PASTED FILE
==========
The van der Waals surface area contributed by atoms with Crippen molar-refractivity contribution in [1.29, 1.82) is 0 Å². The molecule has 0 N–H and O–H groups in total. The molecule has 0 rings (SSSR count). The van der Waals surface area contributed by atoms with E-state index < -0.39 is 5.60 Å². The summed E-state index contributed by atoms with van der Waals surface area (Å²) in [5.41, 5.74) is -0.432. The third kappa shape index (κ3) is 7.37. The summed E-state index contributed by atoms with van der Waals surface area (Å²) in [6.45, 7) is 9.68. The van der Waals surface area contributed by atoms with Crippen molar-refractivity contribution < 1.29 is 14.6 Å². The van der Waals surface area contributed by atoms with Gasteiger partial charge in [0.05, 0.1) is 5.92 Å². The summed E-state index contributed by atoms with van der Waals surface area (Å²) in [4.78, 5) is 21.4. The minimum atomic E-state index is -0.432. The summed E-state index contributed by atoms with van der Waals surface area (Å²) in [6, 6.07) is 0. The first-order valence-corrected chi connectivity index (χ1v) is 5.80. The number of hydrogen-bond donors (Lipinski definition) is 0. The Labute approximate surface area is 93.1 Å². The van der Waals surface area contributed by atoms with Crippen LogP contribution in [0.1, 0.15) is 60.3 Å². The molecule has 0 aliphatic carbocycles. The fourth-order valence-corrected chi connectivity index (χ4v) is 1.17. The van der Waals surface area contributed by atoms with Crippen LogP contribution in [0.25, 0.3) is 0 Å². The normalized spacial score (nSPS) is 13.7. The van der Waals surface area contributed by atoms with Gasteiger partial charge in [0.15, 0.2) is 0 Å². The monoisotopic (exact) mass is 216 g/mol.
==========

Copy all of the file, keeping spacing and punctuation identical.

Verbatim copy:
The van der Waals surface area contributed by atoms with Crippen molar-refractivity contribution in [1.29, 1.82) is 0 Å². The molecule has 0 N–H and O–H groups in total. The molecule has 0 rings (SSSR count). The van der Waals surface area contributed by atoms with E-state index < -0.39 is 5.60 Å². The summed E-state index contributed by atoms with van der Waals surface area (Å²) in [5.41, 5.74) is -0.432. The third kappa shape index (κ3) is 7.37. The summed E-state index contributed by atoms with van der Waals surface area (Å²) in [6.45, 7) is 9.68. The van der Waals surface area contributed by atoms with Crippen molar-refractivity contribution < 1.29 is 14.6 Å². The van der Waals surface area contributed by atoms with Gasteiger partial charge in [0.05, 0.1) is 5.92 Å². The summed E-state index contributed by atoms with van der Waals surface area (Å²) in [4.78, 5) is 21.4. The minimum atomic E-state index is -0.432. The summed E-state index contributed by atoms with van der Waals surface area (Å²) in [6, 6.07) is 0. The first-order valence-corrected chi connectivity index (χ1v) is 5.80. The number of hydrogen-bond donors (Lipinski definition) is 0. The Labute approximate surface area is 93.1 Å². The van der Waals surface area contributed by atoms with Crippen LogP contribution in [0.1, 0.15) is 60.3 Å². The molecule has 0 aliphatic carbocycles. The fourth-order valence-corrected chi connectivity index (χ4v) is 1.17. The van der Waals surface area contributed by atoms with Crippen LogP contribution in [0.25, 0.3) is 0 Å². The normalized spacial score (nSPS) is 13.7. The van der Waals surface area contributed by atoms with Gasteiger partial charge in [0.15, 0.2) is 0 Å². The monoisotopic (exact) mass is 216 g/mol.